The haze might also be affecting your pets – here’s how to take care of them
We're not the only ones who breathe heavy when the air quality goes down. Take these steps to make sure your fur – or feathered – babies stay healthy.
You might already be aware of how the haze affects you, from respiratory issues to skin breakouts and watery eyes. But have you stopped to think how bad air quality has been affecting your pets?
Yes, we’re not the only ones who have to deal with unhealthy PSI levels. The next time haze returns with a vengeance – and you know it will – remember that it could be challenging for your furry or feathered friends, too.
And the smaller they are, the more susceptible they are to problems.
“Smaller animals are at greater risk of smoke inhalation due to their smaller lung capacity," said Dr Jaipal Singh Gill, executive director of the Society for the Prevention of Cruelty to Animals (SPCA) Singapore.
For small pets such as rabbits, hamsters or parakeets at home, you'll want to be more vigilant in checking for breathing difficulties, teary eyes and/or nasal discharge during the haze period. If your pet shows any of these signs, take it to the vet immediately.
WHY IT'S IMPORTANT TO KEEP YOUR PETS COOL
Regardless of size, it’s also important to keep your pet cool to avoid heat stress, emphasised veterinarian Dr Denise Ng from Light of Life Veterinary Clinic and Services.
"During this time, the dust and smoke your pets inhale can cause inflammation in their respiratory system," she said. "Even mild inflammation will cause their mucus and saliva to thicken."
As animals rely on panting and breathing to keep cool, your pets' ability to regulate heat is compromised when this happens, said Dr Ng.
This is not good news for your pets as it then starts a vicious cycle of them panting or breathing harder to reduce body heat, which leads to more smoke and ash inhalation, and the further thickening of their mucus and saliva.
You may already avoid taking your dog out in the blazing afternoon heat on non-haze days but during this period, it is even more important to avoid doing so, “especially if your dogs have extra blubber and long fluffy fur coats which do not allow efficient heat dissipation,” noted Dr Ng.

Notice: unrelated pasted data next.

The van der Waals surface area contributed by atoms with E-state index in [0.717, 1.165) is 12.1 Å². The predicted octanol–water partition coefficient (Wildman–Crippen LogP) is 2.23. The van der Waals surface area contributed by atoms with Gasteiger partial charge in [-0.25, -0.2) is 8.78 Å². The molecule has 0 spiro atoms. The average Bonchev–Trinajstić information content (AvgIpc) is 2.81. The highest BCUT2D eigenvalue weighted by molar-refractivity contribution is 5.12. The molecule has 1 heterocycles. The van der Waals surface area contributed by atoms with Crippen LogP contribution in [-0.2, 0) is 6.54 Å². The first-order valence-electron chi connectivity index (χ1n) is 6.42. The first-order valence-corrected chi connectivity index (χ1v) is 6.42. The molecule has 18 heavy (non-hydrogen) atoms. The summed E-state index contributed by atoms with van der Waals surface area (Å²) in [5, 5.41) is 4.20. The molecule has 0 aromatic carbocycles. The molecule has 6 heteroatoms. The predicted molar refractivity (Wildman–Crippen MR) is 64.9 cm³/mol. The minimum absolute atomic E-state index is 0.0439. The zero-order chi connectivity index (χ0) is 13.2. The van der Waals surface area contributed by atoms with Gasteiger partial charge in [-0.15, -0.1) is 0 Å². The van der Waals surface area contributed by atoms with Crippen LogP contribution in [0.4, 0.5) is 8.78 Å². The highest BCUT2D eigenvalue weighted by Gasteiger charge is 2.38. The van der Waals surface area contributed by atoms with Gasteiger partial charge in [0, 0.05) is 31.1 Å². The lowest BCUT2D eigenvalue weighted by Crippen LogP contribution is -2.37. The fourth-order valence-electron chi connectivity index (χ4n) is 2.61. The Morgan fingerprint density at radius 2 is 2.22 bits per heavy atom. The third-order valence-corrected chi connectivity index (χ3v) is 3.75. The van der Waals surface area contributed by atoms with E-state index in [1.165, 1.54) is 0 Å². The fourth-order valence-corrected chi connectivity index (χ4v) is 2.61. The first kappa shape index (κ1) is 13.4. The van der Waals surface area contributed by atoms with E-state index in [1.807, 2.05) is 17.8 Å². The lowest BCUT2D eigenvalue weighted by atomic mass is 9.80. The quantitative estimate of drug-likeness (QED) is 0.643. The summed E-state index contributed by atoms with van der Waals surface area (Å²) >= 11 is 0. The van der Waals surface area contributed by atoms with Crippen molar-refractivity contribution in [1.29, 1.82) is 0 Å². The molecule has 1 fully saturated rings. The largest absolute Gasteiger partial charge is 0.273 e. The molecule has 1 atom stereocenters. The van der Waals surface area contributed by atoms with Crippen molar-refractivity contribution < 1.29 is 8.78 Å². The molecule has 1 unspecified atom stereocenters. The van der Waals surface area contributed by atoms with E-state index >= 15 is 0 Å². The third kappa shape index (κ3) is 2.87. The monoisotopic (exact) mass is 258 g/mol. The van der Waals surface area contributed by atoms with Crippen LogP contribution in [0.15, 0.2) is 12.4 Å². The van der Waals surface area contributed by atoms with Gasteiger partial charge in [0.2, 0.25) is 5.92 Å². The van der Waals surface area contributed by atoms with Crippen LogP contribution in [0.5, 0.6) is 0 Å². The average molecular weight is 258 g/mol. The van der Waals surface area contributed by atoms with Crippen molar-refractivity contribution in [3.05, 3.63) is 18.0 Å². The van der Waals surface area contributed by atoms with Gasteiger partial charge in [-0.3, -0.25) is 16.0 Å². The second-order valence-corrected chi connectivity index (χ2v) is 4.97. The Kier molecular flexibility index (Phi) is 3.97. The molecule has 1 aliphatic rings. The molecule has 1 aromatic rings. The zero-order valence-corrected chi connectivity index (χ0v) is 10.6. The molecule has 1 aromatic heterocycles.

If you must take your pet out, keep the walks brief and reduce the intensity if possible, said Dr Gill. "As our pets still need regular exercise, provide some form of activity indoors until the haze clears."
HYDRATION IS KEY
Water is especially crucial to your pets' wellbeing on hazy days as it helps to remove the thickened layer of mucus in their respiratory system.
Adequate hydration will also reduce the animal's blood viscosity and optimise its ability to regulate heat, said Dr Ng.
Make sure your pet is given cooled water before and after the outing. In fact, “ensure that your pets drink cooled water throughout the day,” said Dr Ng. “Add ice cubes into fresh water to encourage drinking."
For rabbits, guinea pigs and hamsters, she recommended providing them with half-frozen water bottles. “Encourage your parrots to shower and eat more fresh vegetables and fruits,” she said.
But if there’s one thing you shouldn’t do, it’s to make your cat or dog wear a mask. In an Instagram post, the SPCA wrote that doing so “might prevent heat from being dispelled and cause a heat stroke”.
Besides keeping your pet indoors as much as possible, there are other things you can do to make the haze situation more bearable for your pet.
For instance, switch on the air-conditioner, air purifier or fan at home, advised Dr Gill. "Turn on the fan for your pets especially when you are not at home," said Dr Ng.
If you notice your fur kid’s coat getting dustier than usual, Ricky Yeo, president and resident consultant of Action for Dogs, suggested wiping it daily with baby wipes.
But do not be tempted to bathe your dog more often than you usually do, said Yeo. Doing so may dry out its skin and result in a dry rash.
Like humans, extra precautions need to be taken if you have a senior pet, a pet with compromised immunity, or one with a pre-existing respiratory or cardiovascular disease, said Dr Gill.
If your pet has an existing kidney issue or medical condition that requires fluid therapy, and isn't doing well in this weather, seek immediate medical attention for intravenous fluid therapy (IVF) "to improve blood circulation, reduce the internal core temperature and allow rehydration," said Dr Ng.
“Untreated heat stress can lead to multiple organ failure, seizures and death within 24 to 48 hours,” she said.
Bring your pet to the vet for a check if you're uncertain of the signs it is displaying.